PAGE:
Exploring the Role of LGBTQ Issues in the Classrooms of California Schools
PublisherThe University of Arizona.
RightsCopyright © is held by the author. Digital access to this material is made possible by the University Libraries, University of Arizona. Further transmission, reproduction or presentation (such as public display or performance) of protected items is prohibited except with permission of the author.
AbstractThe harassment of sexual minority students in school has recently become a topic of interest to researchers interested in issues of school safety. The Preventing School Harassment (PSH) survey, which specifically addresses harassment based on sexual orientation, is an important part of this line of inquiry. The present analysis is based on a free-response question included in the 2008 version of the PSH survey, which addressed students' experiences with the inclusion of sexual minority issues in the classroom. Students' responses were analyzed to identify the major themes in both the content and context of what students learned in school about these issues. Whereas one-quarter of respondents indicated they learned nothing about sexual minority issues in school, the majority of students who learned about these issues reported learning about ideals of acceptance and equality. Respondents reported learning about LGBTQ issues most often outside of the classroom, and most commonly from personal experiences or from members of student clubs. These results provide insight into how students learn about these issues in school, and may inform future research into methods of increasing students' feelings of safety at school.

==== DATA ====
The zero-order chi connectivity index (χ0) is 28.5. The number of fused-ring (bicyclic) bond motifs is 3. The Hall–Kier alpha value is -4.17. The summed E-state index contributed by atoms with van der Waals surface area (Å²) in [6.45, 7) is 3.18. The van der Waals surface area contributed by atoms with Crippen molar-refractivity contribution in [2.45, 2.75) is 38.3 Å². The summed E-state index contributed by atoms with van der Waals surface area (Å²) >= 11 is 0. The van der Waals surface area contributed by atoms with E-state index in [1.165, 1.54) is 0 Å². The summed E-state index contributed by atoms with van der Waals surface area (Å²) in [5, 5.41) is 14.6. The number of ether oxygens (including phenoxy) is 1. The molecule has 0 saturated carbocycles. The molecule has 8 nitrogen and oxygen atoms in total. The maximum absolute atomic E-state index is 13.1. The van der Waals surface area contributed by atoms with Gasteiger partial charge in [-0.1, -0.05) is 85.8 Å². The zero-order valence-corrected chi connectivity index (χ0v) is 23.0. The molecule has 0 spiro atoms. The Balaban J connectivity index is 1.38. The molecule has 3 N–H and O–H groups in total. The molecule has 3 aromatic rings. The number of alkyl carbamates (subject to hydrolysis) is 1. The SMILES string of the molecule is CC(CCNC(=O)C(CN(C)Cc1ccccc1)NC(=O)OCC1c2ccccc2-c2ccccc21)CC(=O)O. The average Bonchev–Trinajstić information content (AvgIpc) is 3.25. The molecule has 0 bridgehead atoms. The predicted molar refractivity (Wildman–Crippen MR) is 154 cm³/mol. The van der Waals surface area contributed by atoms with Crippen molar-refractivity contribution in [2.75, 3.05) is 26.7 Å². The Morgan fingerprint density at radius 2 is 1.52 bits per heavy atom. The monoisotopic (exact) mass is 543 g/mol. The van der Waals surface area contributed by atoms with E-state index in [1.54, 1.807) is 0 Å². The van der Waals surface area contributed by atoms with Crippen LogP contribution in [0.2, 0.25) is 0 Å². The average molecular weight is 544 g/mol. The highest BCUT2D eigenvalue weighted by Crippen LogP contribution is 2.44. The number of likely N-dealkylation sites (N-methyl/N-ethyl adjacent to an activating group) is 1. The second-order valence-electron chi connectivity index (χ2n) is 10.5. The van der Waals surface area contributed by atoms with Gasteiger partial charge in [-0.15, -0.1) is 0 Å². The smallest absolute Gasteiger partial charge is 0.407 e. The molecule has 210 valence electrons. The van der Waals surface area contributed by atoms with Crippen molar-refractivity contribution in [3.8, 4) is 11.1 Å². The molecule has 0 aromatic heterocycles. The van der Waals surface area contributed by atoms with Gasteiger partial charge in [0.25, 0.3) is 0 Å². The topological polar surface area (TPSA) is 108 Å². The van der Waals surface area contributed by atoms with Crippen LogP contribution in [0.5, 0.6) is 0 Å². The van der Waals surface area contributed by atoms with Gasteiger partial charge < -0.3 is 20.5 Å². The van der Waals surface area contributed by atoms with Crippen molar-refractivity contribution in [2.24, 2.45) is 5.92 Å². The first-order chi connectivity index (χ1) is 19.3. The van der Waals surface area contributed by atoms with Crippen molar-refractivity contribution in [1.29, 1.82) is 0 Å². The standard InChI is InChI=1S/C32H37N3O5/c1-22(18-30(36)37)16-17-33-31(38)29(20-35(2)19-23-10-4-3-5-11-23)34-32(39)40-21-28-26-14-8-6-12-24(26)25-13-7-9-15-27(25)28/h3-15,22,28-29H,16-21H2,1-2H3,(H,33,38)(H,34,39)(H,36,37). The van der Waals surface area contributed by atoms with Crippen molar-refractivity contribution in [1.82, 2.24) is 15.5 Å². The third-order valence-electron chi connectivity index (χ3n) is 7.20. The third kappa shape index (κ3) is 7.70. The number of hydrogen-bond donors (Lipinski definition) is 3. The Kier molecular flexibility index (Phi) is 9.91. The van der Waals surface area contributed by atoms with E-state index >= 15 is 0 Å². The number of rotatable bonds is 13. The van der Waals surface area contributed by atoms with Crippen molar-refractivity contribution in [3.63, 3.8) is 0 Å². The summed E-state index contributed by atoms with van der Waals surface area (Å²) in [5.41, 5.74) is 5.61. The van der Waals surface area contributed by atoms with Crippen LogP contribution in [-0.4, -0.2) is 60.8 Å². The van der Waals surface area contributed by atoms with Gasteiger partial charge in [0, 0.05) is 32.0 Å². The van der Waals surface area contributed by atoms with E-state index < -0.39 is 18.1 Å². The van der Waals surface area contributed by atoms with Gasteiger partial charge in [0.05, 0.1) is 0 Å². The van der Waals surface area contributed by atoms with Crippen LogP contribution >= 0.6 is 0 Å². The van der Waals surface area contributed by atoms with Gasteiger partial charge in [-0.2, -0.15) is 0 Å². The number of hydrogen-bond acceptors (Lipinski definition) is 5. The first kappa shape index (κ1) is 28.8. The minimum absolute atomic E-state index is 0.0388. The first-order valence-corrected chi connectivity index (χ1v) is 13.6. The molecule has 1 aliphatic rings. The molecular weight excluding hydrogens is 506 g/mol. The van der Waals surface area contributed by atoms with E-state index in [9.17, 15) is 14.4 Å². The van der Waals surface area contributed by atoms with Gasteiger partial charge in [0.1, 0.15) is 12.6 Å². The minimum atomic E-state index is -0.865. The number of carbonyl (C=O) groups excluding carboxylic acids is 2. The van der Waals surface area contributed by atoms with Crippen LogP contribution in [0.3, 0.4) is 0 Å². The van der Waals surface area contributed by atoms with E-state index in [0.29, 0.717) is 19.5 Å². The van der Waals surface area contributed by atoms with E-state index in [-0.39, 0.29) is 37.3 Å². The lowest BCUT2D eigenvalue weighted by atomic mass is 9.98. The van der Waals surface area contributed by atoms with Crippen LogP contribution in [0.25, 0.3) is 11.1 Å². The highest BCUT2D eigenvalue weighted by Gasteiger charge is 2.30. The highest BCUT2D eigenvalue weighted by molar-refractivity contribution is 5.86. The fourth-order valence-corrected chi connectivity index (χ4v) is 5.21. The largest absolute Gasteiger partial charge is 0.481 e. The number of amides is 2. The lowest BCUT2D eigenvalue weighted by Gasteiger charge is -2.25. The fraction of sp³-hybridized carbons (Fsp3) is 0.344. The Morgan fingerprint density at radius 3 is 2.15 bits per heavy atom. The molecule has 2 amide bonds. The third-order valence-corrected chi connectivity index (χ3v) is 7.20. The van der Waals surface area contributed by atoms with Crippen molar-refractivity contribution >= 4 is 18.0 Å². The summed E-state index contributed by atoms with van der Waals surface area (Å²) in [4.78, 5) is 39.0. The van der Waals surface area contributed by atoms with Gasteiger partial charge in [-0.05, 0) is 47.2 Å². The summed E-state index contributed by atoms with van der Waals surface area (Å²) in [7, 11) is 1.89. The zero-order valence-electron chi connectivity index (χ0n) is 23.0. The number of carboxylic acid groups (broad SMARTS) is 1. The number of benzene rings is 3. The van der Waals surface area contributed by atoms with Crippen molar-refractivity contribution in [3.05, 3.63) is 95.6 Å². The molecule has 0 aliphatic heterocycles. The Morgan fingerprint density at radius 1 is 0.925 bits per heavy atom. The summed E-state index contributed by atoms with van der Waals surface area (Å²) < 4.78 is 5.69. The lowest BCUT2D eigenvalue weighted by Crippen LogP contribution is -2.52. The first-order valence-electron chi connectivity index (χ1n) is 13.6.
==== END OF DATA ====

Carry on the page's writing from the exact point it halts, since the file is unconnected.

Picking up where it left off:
Degree ProgramHonors College